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  • Shoulder Replacement Surgery

  • Shoulder replacement surgery was first introduced in the 1950s to treat severe shoulder fractures. Since that time, there has been extensive innovation in shoulder replacement, as well as expansion in the indications for the procedure. Shoulder replacement is most commonly performed to treat degenerative joint disease (osteoarthritis) and has been highly successful in relieving pain and restoring function. It is also used to treat severe rotator cuff tears, rheumatoid arthritis, posttraumatic conditions, and avascular necrosis, among other problems.

    The shoulder girdle is comprised of three bones including the humerus (arm bone), scapula (shoulder blade), and clavicle (collarbone), as well as numerous muscles. The shoulder joint (glenohumeral joint) is a ball-and-socket joint made up the humeral head (ball) and glenoid (socket). Because the humeral head is much larger than the glenoid (like a golf ball on a tee) the shoulder is highly dependent on soft tissues (rotator cuff, labrum, capsule and ligaments) for stability.

    The shoulder is the most mobile and least stabile large joint in the body. This allows the shoulder to have extensive motion to support function of the hand and upper extremity. In addition the smooth articular cartilage on the humerus and glenoid allows almost frictionless motion of the shoulder joint.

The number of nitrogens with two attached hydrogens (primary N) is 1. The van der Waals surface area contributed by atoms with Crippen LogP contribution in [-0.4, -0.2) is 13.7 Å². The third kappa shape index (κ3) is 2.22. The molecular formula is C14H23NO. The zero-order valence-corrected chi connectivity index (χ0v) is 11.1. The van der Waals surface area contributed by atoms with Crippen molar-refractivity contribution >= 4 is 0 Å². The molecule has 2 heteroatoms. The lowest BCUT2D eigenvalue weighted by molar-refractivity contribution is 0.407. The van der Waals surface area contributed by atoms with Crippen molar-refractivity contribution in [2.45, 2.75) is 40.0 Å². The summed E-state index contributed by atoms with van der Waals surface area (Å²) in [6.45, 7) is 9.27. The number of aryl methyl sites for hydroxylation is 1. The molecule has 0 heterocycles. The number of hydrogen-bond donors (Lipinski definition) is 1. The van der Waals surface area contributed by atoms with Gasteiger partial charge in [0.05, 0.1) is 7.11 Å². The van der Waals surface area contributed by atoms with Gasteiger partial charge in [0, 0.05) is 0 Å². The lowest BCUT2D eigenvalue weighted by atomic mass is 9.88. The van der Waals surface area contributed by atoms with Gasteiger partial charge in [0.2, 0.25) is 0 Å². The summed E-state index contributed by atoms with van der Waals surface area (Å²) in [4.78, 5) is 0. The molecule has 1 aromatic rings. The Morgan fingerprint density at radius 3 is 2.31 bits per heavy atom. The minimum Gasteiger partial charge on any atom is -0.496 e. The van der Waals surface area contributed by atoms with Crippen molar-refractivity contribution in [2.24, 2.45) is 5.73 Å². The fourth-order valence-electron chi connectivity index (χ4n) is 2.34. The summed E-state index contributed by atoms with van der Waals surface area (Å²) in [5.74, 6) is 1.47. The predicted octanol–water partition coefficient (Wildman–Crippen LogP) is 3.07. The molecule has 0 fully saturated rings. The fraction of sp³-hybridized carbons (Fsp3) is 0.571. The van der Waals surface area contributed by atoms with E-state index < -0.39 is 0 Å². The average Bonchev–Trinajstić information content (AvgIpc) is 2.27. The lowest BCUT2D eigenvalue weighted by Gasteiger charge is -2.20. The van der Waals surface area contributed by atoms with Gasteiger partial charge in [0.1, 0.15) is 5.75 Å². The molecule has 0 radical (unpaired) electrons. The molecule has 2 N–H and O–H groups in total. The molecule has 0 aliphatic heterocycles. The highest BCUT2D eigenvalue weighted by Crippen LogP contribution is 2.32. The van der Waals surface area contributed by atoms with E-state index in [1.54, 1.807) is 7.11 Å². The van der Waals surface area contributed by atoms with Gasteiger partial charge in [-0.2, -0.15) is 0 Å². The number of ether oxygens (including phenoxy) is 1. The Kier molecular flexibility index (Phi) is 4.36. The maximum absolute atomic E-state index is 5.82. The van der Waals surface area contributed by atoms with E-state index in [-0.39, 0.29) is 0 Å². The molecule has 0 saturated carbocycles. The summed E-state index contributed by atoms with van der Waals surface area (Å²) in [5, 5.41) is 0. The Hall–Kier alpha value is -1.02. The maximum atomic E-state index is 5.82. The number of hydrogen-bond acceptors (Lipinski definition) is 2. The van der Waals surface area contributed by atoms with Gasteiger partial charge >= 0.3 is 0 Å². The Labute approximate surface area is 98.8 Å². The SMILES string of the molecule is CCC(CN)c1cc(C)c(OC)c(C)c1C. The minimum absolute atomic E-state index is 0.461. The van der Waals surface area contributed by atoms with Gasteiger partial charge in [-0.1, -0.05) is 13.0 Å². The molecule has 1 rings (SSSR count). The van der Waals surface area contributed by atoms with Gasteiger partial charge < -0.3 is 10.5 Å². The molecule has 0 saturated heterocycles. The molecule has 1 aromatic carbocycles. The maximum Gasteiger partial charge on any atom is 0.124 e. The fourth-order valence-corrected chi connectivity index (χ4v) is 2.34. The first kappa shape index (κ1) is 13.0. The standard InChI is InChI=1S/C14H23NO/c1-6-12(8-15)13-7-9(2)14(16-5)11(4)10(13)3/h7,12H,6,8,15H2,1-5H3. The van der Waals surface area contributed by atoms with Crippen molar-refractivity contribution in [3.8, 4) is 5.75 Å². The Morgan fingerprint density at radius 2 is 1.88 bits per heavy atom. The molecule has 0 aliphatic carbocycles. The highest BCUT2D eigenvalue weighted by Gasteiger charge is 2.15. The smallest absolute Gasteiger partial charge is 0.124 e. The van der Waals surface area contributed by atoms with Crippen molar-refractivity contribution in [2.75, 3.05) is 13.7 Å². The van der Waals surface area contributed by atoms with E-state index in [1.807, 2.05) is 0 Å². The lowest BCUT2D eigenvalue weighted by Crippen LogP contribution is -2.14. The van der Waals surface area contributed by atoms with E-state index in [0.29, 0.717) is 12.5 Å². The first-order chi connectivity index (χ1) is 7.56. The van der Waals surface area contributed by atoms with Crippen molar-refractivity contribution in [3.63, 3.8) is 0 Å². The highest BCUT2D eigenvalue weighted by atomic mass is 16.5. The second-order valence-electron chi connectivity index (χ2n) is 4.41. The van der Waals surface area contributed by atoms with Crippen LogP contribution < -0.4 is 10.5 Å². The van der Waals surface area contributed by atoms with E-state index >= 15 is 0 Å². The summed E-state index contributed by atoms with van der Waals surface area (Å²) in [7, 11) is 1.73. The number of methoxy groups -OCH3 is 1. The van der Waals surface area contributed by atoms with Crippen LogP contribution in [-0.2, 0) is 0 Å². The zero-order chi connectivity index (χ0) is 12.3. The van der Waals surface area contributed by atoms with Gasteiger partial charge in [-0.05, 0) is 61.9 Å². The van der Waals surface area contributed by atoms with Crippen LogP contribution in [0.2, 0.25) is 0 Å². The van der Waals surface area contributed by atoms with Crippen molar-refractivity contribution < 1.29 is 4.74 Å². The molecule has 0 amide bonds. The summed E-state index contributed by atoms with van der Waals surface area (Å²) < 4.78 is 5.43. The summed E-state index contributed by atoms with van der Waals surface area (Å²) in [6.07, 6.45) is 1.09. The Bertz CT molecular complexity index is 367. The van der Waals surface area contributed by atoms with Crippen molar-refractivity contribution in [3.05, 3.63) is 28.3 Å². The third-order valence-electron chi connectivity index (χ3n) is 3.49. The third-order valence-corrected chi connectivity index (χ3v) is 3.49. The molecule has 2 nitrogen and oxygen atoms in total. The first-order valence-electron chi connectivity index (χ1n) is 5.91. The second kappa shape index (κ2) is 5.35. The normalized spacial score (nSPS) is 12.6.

The rotator cuff, a group of four muscles and tendons that extend from the scapula to the humerus to the scapula and surrounding the shoulder joint are extremely important for normal shoulder motion, strength and function.


    Post-operative x-ray of shoulder replacement

    The majority of patients undergoing shoulder replacement surgery-those with little or no damage to the rotator cuff-benefit from traditional total shoulder replacement, in which a plastic component resurfaces the glenoid (socket) and a metal implant replaces the damaged humeral head (ball), mimicking the natural anatomy of the shoulder joint. 

    For patients who suffer from severe arthritis combined with a torn rotator cuff, the standard replacement surgery may not be adequate. A more recent procedure called reverse total shoulder replacement changes the structure so that the socket and ball are switched. A metal ball is placed onto the scapula and the socket is placed at the top of the humerus. Movement relies on the stronger deltoid shoulder muscle, offering pain relief combined with functional restoration for these patients.

    In addition, some severe proximal humerus fractures that cannot be fixed can be treated with traditional or reverse total shoulder replacements.

    The Total Joint Center has surgeons with vast experience performing all types of shoulder replacement surgery, from the simplest and least invasive to the most complex. In addition, they are leaders in the development of new shoulder replacement techniques and are internationally recognized for their research and for educating other shoulder surgeons throughout the world.